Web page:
Elliott [2015] EWCA Civ 121, para 11. (Both authorities will be considered below.)
14. Having considered these judicial pronouncements, Mitting J said that he did
not understand that either authority indicated that, in order “to confirm the meaning
in ordinary usage of a single English word”, it was impermissible to refer to “an
authoritative English dictionary such as the Oxford English Dictionary.” He then
referred to the two dictionary definitions which I have set out at para 7 above and
continued at para 36:
“If the defendant had said ‘he strangled me’, the ordinary
reader would have understood her to have used the word in the
second sense for the obvious reason that she was still alive. But
the two Facebook comments cannot have been understood to
refer to ‘trying’ to strangle her in that sense because, as she
said, the police had found handprints on her neck. These could
only have been caused by the painful constriction of her neck
or throat. If understood in that sense, she could not have been
taken to have said that the defendant had tried to strangle her
because he had succeeded. The ordinary reader would have
understood that the defendant had attempted to kill her by
external compression of her throat or neck with his hands
and/or fingers.”
15. It is clear from this passage of his judgment that the trial judge had confined
the possible meaning of the statement, “he tried to strangle me” to two stark
alternatives. Either Mr Stocker had tried to kill his wife, or he had constricted her
neck or throat painfully. In the judge’s estimation, the fact that Mrs Stocker had said
that her husband “tried” to strangle her precluded the possibility of her statement
being taken to mean that he had constricted her neck painfully.
16. This approach produces an obviously anomalous result. If Mrs Stocker had
said, “he strangled me”, she should be understood to have meant that her husband
had constricted her neck or throat painfully, on account of her having survived to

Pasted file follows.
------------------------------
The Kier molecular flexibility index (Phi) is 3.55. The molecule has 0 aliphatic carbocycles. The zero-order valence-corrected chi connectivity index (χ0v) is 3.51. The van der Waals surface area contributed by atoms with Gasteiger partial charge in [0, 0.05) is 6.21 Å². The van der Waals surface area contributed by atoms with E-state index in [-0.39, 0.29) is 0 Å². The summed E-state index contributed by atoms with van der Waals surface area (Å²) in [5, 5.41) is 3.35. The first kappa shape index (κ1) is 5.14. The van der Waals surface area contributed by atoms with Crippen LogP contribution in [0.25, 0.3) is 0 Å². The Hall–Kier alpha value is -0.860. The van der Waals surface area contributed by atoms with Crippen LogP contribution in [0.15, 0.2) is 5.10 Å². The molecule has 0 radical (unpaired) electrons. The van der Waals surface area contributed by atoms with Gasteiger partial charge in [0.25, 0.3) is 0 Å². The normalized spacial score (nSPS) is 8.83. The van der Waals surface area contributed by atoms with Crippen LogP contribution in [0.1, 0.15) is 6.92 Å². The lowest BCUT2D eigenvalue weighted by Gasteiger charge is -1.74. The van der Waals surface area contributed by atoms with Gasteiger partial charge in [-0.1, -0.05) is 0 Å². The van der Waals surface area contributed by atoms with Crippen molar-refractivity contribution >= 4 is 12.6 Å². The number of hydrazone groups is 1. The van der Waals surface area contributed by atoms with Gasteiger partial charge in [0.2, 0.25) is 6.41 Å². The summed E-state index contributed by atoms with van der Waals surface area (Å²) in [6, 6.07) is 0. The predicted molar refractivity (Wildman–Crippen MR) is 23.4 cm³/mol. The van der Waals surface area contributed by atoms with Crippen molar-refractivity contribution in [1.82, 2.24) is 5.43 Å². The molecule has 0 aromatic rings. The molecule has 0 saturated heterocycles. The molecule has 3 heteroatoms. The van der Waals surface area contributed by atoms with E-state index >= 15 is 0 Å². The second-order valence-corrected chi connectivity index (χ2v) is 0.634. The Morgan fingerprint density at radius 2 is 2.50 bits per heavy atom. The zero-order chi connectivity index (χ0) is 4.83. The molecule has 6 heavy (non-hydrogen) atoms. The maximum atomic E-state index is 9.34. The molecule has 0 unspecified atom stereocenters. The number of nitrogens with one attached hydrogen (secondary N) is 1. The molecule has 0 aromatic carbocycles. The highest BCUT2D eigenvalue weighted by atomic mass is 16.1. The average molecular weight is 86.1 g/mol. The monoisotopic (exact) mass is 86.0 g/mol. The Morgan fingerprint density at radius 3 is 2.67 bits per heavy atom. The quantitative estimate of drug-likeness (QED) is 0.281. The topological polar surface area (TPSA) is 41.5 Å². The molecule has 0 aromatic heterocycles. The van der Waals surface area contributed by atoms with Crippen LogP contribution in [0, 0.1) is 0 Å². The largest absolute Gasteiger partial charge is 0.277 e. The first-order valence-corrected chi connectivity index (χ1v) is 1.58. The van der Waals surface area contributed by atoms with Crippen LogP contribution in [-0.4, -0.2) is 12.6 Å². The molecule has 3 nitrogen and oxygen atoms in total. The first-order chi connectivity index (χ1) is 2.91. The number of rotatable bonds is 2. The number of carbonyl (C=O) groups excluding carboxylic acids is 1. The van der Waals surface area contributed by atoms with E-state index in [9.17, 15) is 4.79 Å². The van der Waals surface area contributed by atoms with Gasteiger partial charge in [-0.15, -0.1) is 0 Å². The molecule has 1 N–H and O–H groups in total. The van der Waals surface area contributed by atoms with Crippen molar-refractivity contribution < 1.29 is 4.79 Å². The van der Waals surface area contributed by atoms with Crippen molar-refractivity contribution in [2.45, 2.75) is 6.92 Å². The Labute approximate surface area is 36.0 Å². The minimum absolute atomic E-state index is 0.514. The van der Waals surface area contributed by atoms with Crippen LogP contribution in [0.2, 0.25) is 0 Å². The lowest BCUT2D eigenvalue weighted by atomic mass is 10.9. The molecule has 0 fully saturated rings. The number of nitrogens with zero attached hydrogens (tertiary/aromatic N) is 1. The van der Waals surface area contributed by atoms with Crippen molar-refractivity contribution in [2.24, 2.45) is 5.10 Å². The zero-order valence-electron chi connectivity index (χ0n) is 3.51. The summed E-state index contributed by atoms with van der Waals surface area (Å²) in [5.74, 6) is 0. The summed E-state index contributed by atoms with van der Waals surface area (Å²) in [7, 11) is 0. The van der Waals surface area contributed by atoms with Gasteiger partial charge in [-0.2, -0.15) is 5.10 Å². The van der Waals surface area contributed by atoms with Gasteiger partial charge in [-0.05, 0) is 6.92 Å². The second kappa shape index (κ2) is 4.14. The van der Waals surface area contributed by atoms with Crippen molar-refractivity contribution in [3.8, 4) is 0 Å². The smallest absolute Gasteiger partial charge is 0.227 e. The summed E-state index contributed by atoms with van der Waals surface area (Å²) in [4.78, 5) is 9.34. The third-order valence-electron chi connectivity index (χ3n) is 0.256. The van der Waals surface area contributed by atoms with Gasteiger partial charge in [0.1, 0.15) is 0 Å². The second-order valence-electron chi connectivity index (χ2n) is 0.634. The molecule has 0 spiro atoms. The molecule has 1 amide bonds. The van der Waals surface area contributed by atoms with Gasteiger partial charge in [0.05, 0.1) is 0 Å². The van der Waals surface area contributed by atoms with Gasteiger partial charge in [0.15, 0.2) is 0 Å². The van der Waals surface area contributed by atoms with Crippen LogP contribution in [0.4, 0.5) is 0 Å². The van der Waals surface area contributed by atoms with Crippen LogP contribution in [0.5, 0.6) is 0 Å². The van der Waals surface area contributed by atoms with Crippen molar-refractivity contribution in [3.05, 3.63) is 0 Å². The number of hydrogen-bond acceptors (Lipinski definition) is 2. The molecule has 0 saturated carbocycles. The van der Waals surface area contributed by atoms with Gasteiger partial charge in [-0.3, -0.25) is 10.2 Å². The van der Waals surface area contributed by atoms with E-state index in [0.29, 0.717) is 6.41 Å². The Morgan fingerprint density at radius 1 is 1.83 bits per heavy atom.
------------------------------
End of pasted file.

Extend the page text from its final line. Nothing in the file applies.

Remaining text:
tell the tale. But, because she said that he had “tried” to strangle her (in the normal
order of things and in common experience a less serious accusation), she was fixed
with the momentous allegation that her husband had tried to kill her. On this
analysis, the use of the verb, “to try” assumes a critical significance. The possible
meaning of constricting the neck painfully was shut out by what might be regarded
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as the adventitious circumstance that Mrs Stocker had said that her husband had
“tried” to strangle her rather than that he had strangled her.
17. This anomalous result was the product of confining the meaning of the words
exclusively to two dictionary definitions. If “tried to strangle” did not fit with the
notion of trying to constrict the neck or throat painfully (because of the prosaic fact
that Mrs Stocker was still alive), the only possible meaning was that Mr Stocker had
tried to kill.
18. On the remainder of the claimed defamatory meaning the judge’s reasoning
was closely allied to that on the first part. In the passage of his judgment which
immediately succeeded that quoted at para 14 above, he said at para 36:
“That understanding [that her husband had tried to kill Mrs
Stocker] would have informed the ordinary reader about the
meaning of the remaining comments. They were that he had
been arrested on at least two other occasions for ‘gun issues’
and for breach of a non-molestation order and possibly on a
third for ‘threats’. In addition, he would have understood her to
assert that the police believed that he had broken the terms of
the non-molestation order; in other words, that there was a basis
beyond mere suspicion for doing so.”
19. The judge then dealt with an argument made on behalf of Mrs Stocker that
all that she had done was to state that Mr Stocker had been arrested on more than
one occasion and that this was not itself a defamatory statement. Of these claims,
the judge said this at para 37:
“I agree that in principle the statement that a person has been
arrested is not necessarily defamatory. But these statements,
taken together, go well beyond that. They justify the claimant’s
pleaded case that the reasonable inference to draw from the
statement was that the defendant was dangerous, at least to any
woman with whom he lived or had lived, that he was a man
who tried to kill on one occasion, had been arrested for an
offence involving firearms on another, and had given the police